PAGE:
By Chris Prentice
NEW YORK (Reuters) - U.S. yogurt maker Dannon, a unit of France's Danone <DANO.PA>, is looking at ways to make its products less sweet, in the latest industry response to rising concerns about excessive sugar consumption.
The company, whose brands include Dannon, Oikos and Activia, is working with the American Heart Association and other health groups to find ways to reduce sugar after having cut the sweetener in most of its products to 23 grams or less per six-ounce serving, executives said at press conference on Thursday.
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"We're going to look at things like that," Philippe Caradec, Dannon's vice president of corporate affairs, said in an interview after the conference.
Yogurt manufacturers are taking such steps as government officials and nutritionists heighten their calls to reduce sugar intake in a bid to battle epidemics such as obesity.
This year, the U.S. government for the first time recommended Americans limit their sugar intake and decreed that nutrition labels include added sugars.
The American Heart Association is even more stringent. The group advises people to eat yogurt with no more than 20 grams of sugar in a six-ounce serving. That would mean a cut of another 3 grams per serving for many of Dannon's products.
Yogurt sales have surged in recent years, more than doubling to 2.3 million tonnes since 2001, according to data from Euromonitor Ltd.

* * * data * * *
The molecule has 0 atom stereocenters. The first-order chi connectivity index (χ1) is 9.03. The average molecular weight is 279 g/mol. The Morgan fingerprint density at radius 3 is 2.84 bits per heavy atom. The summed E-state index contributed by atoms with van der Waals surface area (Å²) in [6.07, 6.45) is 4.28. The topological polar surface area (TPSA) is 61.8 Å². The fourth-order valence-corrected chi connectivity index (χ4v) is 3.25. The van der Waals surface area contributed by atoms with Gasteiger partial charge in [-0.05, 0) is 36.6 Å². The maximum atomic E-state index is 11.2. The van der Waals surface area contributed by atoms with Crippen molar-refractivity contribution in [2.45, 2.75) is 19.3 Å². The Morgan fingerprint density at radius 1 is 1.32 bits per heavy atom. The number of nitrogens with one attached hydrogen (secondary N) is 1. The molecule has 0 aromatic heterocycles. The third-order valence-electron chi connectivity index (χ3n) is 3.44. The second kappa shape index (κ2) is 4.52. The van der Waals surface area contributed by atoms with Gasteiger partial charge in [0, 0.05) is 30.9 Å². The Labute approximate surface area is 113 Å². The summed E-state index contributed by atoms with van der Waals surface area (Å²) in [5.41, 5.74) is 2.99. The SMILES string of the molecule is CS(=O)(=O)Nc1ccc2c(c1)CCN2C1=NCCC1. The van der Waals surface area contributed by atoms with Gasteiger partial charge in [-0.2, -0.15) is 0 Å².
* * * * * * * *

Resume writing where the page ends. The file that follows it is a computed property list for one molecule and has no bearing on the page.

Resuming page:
In January, the U.S. government recommended a diet rich in fat-free or low-fat dairy foods like yogurt. Nutritionists have criticized yogurt makers for what they consider excessive levels of added sweeteners, on top of the natural sugar from milk used to make the product.
Increasing choice and transparency are top priorities for Dannon, company Chief Executive Mariano Lozano said at the press conference, as the White Plains, New York-based company rolled out low-sugar Dannon and Oikos products with no genetically engineered ingredients, known as GMOs.
The products use evaporated cane juice and non-GMO starch instead of GMO beet sugar and starch. The company has said it plans to overhaul its supply chain to use milk from cows fed with non-GMO animal feed.
Facing a consumer backlash, Dannon has joined other food companies in switching to cane sugar instead of sugar from beet.
(Reporting by Chris Prentice; Editing by Richard Chang)